I'm not entirely sure what energizes this shift. It could be that Westerners love their pets more than ever before. Or maybe with the emergence of the "Internet of Things" we are also seeing greater attention to things in general.
It is certainly the case that phenomenology opens space for considering not just that things are (ontology), but how they present themselves (phenomenology). So, you get a fascinating little book like Ian Bogost's Alien Phenomenology, or What It's Like to Be a Thing (Posthumanities), which explores in very accessible prose the emerging field of Object-Oriented Ontology.
"That things are is not a matter of debate. What it means that something in particular is for another thing that is: this is the question that interests me" (39).
Bogost's book is one example of the shift towards things in philosophy and metaphysics.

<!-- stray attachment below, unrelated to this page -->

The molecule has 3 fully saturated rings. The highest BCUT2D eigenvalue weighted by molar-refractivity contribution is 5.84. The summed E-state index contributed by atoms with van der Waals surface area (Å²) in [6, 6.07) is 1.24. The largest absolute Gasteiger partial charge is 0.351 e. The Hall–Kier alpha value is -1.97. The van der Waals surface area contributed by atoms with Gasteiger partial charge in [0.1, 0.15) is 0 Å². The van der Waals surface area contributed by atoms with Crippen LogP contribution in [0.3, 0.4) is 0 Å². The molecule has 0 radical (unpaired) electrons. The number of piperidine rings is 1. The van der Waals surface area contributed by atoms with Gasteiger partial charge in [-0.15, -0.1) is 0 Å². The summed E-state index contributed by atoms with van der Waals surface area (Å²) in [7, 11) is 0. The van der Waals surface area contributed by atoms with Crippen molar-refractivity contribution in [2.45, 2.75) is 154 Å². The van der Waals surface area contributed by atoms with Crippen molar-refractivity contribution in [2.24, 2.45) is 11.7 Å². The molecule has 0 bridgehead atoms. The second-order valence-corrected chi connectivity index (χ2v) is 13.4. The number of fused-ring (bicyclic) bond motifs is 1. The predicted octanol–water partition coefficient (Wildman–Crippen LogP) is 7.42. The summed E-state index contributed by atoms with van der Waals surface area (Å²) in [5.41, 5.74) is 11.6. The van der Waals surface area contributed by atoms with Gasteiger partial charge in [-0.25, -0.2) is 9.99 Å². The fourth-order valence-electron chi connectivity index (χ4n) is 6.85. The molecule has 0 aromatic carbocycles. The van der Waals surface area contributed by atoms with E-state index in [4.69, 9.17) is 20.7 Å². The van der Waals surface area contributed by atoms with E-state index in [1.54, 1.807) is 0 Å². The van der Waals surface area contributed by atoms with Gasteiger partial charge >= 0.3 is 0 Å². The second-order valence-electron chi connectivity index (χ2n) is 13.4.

The most recent book on animals and theology is Elizabeth Johnson's Ask the Beasts: Darwin and the God of Love.
I have a special love of Johnson's work, and even did aninterview with her for Word & World back in the 1990s. Her book is one outstanding example of the emerging field of eco-theology.
Johnson believes, with many others, that if a primary doctrine of the faith is the doctrine of creation, then all creation matters as part of what we examine when we talk about God, the creator. One of the more curious parts of creation are our fellow animal creatures.
Below I provide links and a few comments for other books in these emerging fields. I'm fascinated by how many there are, and how deeply and carefully these theologians and philosophers are thinking.
On Animals: Volume I: Systematic Theology
Religion, Politics, and the Earth: The New Materialism (Radical Theologies), by Clayton Crockett, a fellow Arkansan
Speculative Grace: Bruno Latour and Object-Oriented Theology (Perspectives in Continental Philosophy)